Dune is one of those sprawling, bloated, over-decorated epic movies that everyone saw, but very few seemed to like. It opens in the year 10191 at the palace of the "Supreme Ruler of the Known Universe" (that's really his title) who is having a meeting with a much venerated "Third Stage Navigator." The supreme ruler looks normal enough, but the navigator looks like a large rutabaga with age spots, apparently because he is a highly evolved time traveler.
This meeting is crucial to the entire movie, as it explains the struggle to control "melange," the all important "spice" that extends life, expands consciousness, and facilitates time travel — a kind of multivitamin on steroids. But there's a problem. The supreme ruler and the navigator are from different planets and speak different languages. Instead of the typical Hollywood fix (everyone magically speaks colloquial English), the characters use a translating device that looks like one of those large microphones from the early days of radio. They speak into the "voice wand" and their translated words emerge on the other side, more or less in their own voice.
This technology is inevitable in some form. In a world that values multiculturalism (the Los Angeles School District is committed to serving a student body that speaks 224 languages), technology that honors and facilitates both first and second languages will be welcome. The voice wand's ability to teach foreign language is potentially miraculous, allowing students to receive instant feedback in the context of real conversations. Students traveling to foreign countries, physically or via video chat, could dispense with dog-eared translation dictionaries and clunky software and actually talk with people. A voice wand could become standard issue technology for every global citizen.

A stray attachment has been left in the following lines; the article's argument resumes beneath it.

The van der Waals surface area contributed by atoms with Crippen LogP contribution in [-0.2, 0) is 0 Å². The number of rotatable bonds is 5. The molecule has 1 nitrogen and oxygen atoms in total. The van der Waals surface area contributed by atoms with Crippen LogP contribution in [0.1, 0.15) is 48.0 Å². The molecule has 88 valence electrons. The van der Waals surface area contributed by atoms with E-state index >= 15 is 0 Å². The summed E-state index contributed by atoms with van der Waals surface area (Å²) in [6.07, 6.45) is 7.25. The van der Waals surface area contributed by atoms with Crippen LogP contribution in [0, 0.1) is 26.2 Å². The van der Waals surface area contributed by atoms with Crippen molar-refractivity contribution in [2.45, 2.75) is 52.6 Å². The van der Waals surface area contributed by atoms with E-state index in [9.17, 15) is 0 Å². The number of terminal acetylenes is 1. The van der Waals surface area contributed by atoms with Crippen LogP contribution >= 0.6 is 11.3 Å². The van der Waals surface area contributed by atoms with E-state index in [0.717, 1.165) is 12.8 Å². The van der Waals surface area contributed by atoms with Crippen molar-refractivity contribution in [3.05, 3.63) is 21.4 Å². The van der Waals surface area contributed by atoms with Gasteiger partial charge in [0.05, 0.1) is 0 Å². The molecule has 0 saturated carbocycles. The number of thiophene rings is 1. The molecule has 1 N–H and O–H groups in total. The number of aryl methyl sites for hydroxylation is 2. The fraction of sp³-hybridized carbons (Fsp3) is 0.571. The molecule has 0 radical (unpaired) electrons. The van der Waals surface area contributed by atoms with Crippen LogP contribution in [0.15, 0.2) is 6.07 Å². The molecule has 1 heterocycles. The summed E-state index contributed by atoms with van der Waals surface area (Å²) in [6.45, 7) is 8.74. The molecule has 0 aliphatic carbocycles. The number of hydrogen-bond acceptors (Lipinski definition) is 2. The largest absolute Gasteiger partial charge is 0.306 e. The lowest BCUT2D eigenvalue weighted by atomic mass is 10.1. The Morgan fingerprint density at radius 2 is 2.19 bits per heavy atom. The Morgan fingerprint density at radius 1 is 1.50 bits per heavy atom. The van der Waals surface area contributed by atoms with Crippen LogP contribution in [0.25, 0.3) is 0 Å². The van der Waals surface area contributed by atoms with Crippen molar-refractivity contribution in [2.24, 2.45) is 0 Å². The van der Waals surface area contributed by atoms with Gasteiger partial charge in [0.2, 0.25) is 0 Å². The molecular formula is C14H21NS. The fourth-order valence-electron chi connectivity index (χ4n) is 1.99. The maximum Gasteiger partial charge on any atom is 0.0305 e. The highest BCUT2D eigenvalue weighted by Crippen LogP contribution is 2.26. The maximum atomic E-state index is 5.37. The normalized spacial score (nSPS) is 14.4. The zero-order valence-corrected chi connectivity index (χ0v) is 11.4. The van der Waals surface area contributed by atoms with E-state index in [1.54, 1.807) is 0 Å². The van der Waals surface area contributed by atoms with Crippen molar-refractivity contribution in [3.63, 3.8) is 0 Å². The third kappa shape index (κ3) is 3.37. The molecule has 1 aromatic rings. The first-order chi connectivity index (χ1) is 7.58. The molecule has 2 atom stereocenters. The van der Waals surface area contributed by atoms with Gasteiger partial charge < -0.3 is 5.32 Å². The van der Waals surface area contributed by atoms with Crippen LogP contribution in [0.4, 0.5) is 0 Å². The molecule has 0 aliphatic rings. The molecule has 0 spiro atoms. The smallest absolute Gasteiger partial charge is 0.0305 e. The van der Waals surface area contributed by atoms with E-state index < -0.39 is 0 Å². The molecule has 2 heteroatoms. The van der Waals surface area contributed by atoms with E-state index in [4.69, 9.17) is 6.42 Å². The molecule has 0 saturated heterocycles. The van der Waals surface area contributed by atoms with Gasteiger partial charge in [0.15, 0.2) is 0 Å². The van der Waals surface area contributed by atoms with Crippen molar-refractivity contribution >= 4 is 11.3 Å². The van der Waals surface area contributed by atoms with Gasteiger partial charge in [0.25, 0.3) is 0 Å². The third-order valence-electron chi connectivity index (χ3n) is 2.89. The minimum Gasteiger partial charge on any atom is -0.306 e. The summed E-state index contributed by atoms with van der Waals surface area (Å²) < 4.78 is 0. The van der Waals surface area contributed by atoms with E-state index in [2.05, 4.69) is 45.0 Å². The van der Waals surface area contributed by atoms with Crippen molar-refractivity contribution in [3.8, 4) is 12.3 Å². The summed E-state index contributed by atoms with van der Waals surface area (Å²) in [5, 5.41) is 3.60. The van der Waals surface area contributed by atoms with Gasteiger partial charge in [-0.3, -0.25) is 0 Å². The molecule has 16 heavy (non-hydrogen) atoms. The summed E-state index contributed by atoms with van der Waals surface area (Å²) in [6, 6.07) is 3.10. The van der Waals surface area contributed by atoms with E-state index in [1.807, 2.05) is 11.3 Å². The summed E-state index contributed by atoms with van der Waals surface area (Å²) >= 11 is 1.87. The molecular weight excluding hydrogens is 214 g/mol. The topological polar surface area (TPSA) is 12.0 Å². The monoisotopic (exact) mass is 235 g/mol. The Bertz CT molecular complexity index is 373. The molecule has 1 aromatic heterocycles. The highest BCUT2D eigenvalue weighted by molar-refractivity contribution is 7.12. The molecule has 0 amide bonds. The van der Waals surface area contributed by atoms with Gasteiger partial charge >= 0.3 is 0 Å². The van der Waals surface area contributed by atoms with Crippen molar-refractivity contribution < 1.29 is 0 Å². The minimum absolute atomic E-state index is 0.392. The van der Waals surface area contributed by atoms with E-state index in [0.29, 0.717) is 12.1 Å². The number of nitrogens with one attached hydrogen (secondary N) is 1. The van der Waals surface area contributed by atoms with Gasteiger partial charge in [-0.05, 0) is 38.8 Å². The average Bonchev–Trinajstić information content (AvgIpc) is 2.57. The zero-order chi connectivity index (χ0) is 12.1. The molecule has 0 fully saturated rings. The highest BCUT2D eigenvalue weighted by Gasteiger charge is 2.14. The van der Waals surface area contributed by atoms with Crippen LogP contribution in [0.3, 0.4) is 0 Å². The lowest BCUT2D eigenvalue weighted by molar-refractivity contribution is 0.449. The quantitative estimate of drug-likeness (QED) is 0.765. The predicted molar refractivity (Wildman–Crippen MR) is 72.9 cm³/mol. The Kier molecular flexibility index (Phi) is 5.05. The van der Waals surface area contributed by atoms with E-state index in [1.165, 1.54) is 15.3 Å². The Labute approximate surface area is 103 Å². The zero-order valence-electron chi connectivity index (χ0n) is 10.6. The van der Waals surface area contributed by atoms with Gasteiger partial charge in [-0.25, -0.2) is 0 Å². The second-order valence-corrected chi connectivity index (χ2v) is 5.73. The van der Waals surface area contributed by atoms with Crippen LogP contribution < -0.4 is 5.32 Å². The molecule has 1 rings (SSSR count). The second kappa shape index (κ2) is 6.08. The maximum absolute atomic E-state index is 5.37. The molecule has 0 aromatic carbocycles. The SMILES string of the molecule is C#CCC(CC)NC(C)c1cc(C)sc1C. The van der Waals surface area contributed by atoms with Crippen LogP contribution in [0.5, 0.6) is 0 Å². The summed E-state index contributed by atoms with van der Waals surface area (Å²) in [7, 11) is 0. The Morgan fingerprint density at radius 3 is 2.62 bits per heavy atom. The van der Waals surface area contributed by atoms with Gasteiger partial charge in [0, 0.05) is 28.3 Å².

So, if the voice wand facilitates interplanetary communication, can it help women from Venus and men from Mars understand each other? Now, there's a product idea worthy of serious venture capital.
Jason Ohler has been a digital humanist, pioneer, and keynote speaker in the field of digital age living, learning, and leadership for two decades.
The Best of Techlearning
While we're not quite there yet with the translation wand, there are several offerings available to help educators today. Below is a sampling. Follow the links for the complete text of the articles.
Site of the Day: Selfaccess: An English Language Learning Center Submitted by Richard Cleland
The site is divided into two main sections. The first is the General English "Instant Workbook" that provides multiple levels of practice material for those learning English. The Academic English section offers 113 lessons by skill and topic in preparation for specific English proficiency exams such as TOEFL or IELTS.
Passport to ELL By Ana Schwartzman
In this review we focus on new offerings for language acquisition in beginning and lower-intermediate programs: Ellis Academic Suite 3.0, English for Kids, First English, and CompassLearning Odyssey ELL Elementary. Among these four offerings are considerable differences in skill management, core emphasis, and complementing animation.
TravLang Travel & Language Services
Gain entry to the magical world of other cultures by taking advantage of a host of free foreign language services at this Web site. You can explore Travlang's Word of the Day, with its multi-language translations and pronunciations, and Ergane, a Windows-based multilingual translation dictionary that uses the artificial language of Esperanto to translate words and phrases from one natural application to another.